Friday, August 25, 2023

Names of Baltimore clergy in sexual abuse report can be revealed, judge rules

A Maryland circuit court ruled Aug. 16 that the identities of almost all of those named in the attorney general’s report on child sexual abuse in the Baltimore Archdiocese can now be released to the public.

Maryland Attorney General Anthony Brown will be releasing all but three of the redacted names following last week’s Circuit Court for Baltimore City’s ruling authorizing him to do so on or after Sept. 26.

The report, first released in April of this year, outlines a four-year investigation that alleges that more than 600 children were abused by 156 people, most of whom have died. The names of 46 individuals were redacted. The allegations span a period beginning in the 1940s through 2002.

The report alleges that Church officials attempted to cover up many of the abuses by protecting predator priests and dismissing complaints.

A court order initially mandated that the report redact the names of individuals who are currently living, including 10 alleged abusers, none of whom are currently in ministry today, who had no prior allegations against them.

Among the redacted names were five “ranking officials” in the Archdiocese of Baltimore who “had extensive participation in the archdiocese’s handling of abuser clergy and reports of child abuse,” a Tuesday press release from Brown’s office said.

“In addition, the names were redacted of over two dozen other individuals who were identified by name at various points in the report although they are not accused of child sexual abuse,” the release said.

All but three of the redacted names will be revealed, according to the press release.

Those whose names were redacted had the chance to appeal the order, which many did during two hearings in July, before the unredacted version is published in September, according to the memorandum opinion and order issued by the court Aug. 16.

“These names are being released because the key to understanding the report is understanding that this did not happen because of anything ‘the archdiocese’ did or did not do. It happened because of the choices made by specific individuals at specific times,” Judge Robert Taylor wrote in the court’s opinion.

“There is a strong public policy interest in bringing these choices and actions into public view. The interest is not in putting anyone in jail, at this point; the events at issue occurred so long ago that this does not seem plausible,” Taylor wrote.

“But there is an interest in exposing what happened, to help ensure that it does not happen again. There is an interest in exposing how it happened, so that the public in general and public policy makers in particular can decide what, if any, actions need to be taken to prevent similar occurrences in the archdiocese and other institutions accustomed to a culture of respect, deference, hierarchy, and the lack of accountability that is often a part of such institutions,” he wrote.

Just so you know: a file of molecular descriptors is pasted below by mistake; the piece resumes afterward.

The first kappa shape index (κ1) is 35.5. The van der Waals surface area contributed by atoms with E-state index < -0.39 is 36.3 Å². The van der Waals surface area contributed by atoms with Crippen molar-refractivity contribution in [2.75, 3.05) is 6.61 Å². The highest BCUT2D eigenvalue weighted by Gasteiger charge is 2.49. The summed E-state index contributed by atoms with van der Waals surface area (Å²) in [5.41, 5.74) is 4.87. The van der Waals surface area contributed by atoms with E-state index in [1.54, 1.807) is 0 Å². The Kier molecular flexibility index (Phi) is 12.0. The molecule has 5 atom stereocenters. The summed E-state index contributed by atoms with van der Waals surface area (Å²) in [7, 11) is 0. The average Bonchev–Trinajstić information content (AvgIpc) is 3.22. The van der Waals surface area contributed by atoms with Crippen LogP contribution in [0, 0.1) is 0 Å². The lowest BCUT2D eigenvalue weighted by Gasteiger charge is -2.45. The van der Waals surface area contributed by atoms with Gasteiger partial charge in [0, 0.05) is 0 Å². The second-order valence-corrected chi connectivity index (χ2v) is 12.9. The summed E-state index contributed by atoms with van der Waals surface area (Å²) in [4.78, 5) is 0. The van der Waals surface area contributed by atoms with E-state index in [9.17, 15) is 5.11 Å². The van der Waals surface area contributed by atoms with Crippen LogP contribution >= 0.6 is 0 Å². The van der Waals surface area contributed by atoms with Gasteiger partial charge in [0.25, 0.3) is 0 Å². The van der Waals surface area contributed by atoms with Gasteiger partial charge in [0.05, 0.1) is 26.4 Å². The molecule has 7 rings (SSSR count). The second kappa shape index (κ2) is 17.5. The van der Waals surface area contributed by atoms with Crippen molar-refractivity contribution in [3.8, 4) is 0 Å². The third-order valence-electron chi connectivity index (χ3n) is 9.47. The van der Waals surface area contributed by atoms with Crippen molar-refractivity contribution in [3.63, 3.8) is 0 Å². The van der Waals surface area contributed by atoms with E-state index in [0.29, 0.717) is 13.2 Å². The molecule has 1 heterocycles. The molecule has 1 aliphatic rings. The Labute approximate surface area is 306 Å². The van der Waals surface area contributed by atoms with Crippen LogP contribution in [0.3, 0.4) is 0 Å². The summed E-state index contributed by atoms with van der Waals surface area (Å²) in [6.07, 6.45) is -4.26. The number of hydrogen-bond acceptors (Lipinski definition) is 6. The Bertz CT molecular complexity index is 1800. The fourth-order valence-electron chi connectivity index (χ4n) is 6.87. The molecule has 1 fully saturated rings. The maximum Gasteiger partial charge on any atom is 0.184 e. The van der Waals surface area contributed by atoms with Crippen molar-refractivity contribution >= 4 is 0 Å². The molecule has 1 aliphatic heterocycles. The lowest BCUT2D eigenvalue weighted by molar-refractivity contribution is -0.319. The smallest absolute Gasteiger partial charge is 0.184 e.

The 463-page report is not a criminal charging document but a statement of alleged facts for informational purposes.

A Tuesday statement from the Archdiocese of Baltimore said: “Our foremost thought remains our concern and prayers for survivors of child sexual abuse. Today’s opinion will no doubt be a reminder for survivors and others of the great harm done to children.”

The statement said the archdiocese has cooperated throughout the entirety of the legal process.

“When the report was complete, the archdiocese believed that some of those named in the report, not accused of abuse, had a right to be heard as a fundamental principle of fairness. Publishing a report without such an opportunity would be a violation of the due process guaranteed to all citizens,” the statement said.

“The archdiocese will continue to respect the legal process and actions of the courts that ultimately make legal determinations in these matters,” the statement said.

“The archdiocese has not opposed the release of the attorney general’s report, just as it has continued its long-standing policy of making public credible allegations of child sexual abuse involving its personnel,” the statement continued.

“We are committed to continuing all of our efforts to keep safe the children in our care, and we recognize that the attorney general’s report is a reminder of a sad and deeply painful history tied to the tremendous harm caused to innocent children and young people by some ministers of the Church,” the statement said.

“We ask all to join us in praying for all victim-survivors of abuse and for all who have been affected by the scourge of child sexual abuse.”